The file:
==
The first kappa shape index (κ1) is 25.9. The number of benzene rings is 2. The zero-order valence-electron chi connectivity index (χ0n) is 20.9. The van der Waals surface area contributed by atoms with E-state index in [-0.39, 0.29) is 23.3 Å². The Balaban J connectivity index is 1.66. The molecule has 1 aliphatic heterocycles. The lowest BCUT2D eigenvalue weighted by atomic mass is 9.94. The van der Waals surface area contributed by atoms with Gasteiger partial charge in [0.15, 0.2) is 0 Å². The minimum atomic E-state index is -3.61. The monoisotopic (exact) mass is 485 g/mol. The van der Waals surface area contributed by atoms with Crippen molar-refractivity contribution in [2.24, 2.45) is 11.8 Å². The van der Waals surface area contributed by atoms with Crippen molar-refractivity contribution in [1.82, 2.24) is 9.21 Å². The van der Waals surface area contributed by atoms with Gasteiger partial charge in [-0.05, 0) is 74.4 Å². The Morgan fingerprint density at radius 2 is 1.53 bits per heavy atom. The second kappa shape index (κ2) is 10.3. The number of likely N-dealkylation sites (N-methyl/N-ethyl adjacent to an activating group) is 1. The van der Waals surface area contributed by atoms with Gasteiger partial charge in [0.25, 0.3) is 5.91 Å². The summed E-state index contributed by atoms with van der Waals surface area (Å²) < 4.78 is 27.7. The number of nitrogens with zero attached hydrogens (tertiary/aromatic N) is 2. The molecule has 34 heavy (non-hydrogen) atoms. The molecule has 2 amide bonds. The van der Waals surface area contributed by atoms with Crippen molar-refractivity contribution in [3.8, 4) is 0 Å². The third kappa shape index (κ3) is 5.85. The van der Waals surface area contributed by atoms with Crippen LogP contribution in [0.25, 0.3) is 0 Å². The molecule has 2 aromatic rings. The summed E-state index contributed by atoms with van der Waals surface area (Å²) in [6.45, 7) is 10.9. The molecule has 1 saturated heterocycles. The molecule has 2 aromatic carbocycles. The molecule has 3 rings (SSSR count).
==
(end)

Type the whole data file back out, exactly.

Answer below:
The first kappa shape index (κ1) is 25.9. The number of benzene rings is 2. The zero-order valence-electron chi connectivity index (χ0n) is 20.9. The van der Waals surface area contributed by atoms with E-state index in [-0.39, 0.29) is 23.3 Å². The Balaban J connectivity index is 1.66. The molecule has 1 aliphatic heterocycles. The lowest BCUT2D eigenvalue weighted by atomic mass is 9.94. The van der Waals surface area contributed by atoms with Gasteiger partial charge in [0.15, 0.2) is 0 Å². The minimum atomic E-state index is -3.61. The monoisotopic (exact) mass is 485 g/mol. The van der Waals surface area contributed by atoms with Crippen molar-refractivity contribution in [2.24, 2.45) is 11.8 Å². The van der Waals surface area contributed by atoms with Crippen molar-refractivity contribution in [1.82, 2.24) is 9.21 Å². The van der Waals surface area contributed by atoms with Gasteiger partial charge in [-0.05, 0) is 74.4 Å². The Morgan fingerprint density at radius 2 is 1.53 bits per heavy atom. The second kappa shape index (κ2) is 10.3. The number of likely N-dealkylation sites (N-methyl/N-ethyl adjacent to an activating group) is 1. The van der Waals surface area contributed by atoms with Gasteiger partial charge in [0.25, 0.3) is 5.91 Å². The summed E-state index contributed by atoms with van der Waals surface area (Å²) < 4.78 is 27.7. The number of nitrogens with zero attached hydrogens (tertiary/aromatic N) is 2. The molecule has 34 heavy (non-hydrogen) atoms. The molecule has 2 amide bonds. The van der Waals surface area contributed by atoms with Crippen molar-refractivity contribution in [3.8, 4) is 0 Å². The third kappa shape index (κ3) is 5.85. The van der Waals surface area contributed by atoms with Crippen LogP contribution in [0.25, 0.3) is 0 Å². The molecule has 2 aromatic rings. The summed E-state index contributed by atoms with van der Waals surface area (Å²) in [6.45, 7) is 10.9. The molecule has 1 saturated heterocycles. The molecule has 2 aromatic carbocycles. The molecule has 3 rings (SSSR count).